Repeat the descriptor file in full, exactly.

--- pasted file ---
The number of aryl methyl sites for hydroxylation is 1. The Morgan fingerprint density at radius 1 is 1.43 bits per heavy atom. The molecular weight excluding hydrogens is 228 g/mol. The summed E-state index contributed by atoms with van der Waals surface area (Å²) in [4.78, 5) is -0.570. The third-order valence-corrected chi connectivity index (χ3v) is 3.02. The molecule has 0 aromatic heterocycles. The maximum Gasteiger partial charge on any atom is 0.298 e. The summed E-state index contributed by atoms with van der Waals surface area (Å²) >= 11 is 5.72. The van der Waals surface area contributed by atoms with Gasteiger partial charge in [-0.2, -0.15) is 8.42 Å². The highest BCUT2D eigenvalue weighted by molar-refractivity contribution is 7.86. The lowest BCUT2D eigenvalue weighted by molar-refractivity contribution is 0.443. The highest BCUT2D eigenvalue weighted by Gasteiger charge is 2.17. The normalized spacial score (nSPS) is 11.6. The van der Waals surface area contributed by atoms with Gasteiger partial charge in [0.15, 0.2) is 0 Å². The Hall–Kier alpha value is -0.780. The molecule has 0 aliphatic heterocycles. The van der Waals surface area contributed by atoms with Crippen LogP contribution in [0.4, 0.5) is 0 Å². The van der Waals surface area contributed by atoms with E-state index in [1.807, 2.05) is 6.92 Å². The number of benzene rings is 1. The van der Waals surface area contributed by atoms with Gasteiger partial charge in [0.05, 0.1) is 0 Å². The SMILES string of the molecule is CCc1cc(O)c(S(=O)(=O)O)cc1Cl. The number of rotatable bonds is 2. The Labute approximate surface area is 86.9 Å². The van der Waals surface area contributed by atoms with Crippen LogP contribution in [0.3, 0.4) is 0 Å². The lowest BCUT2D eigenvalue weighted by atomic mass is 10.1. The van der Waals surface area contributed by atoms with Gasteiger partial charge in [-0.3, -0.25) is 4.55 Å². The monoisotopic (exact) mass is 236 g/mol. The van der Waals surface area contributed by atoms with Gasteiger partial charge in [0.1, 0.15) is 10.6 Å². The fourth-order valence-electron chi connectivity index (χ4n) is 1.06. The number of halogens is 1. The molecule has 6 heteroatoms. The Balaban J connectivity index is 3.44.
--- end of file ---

The number of aryl methyl sites for hydroxylation is 1. The Morgan fingerprint density at radius 1 is 1.43 bits per heavy atom. The molecular weight excluding hydrogens is 228 g/mol. The summed E-state index contributed by atoms with van der Waals surface area (Å²) in [4.78, 5) is -0.570. The third-order valence-corrected chi connectivity index (χ3v) is 3.02. The molecule has 0 aromatic heterocycles. The maximum Gasteiger partial charge on any atom is 0.298 e. The summed E-state index contributed by atoms with van der Waals surface area (Å²) >= 11 is 5.72. The van der Waals surface area contributed by atoms with Gasteiger partial charge in [-0.2, -0.15) is 8.42 Å². The highest BCUT2D eigenvalue weighted by molar-refractivity contribution is 7.86. The lowest BCUT2D eigenvalue weighted by molar-refractivity contribution is 0.443. The highest BCUT2D eigenvalue weighted by Gasteiger charge is 2.17. The normalized spacial score (nSPS) is 11.6. The van der Waals surface area contributed by atoms with Gasteiger partial charge in [0.15, 0.2) is 0 Å². The Hall–Kier alpha value is -0.780. The molecule has 0 aliphatic heterocycles. The van der Waals surface area contributed by atoms with Crippen LogP contribution in [0.4, 0.5) is 0 Å². The van der Waals surface area contributed by atoms with E-state index in [1.807, 2.05) is 6.92 Å². The number of benzene rings is 1. The van der Waals surface area contributed by atoms with Gasteiger partial charge in [0.05, 0.1) is 0 Å². The SMILES string of the molecule is CCc1cc(O)c(S(=O)(=O)O)cc1Cl. The number of rotatable bonds is 2. The Labute approximate surface area is 86.9 Å². The van der Waals surface area contributed by atoms with Crippen LogP contribution in [0.3, 0.4) is 0 Å². The lowest BCUT2D eigenvalue weighted by atomic mass is 10.1. The van der Waals surface area contributed by atoms with Gasteiger partial charge in [-0.3, -0.25) is 4.55 Å². The monoisotopic (exact) mass is 236 g/mol. The van der Waals surface area contributed by atoms with Gasteiger partial charge in [0.1, 0.15) is 10.6 Å². The fourth-order valence-electron chi connectivity index (χ4n) is 1.06. The number of halogens is 1. The molecule has 6 heteroatoms. The Balaban J connectivity index is 3.44.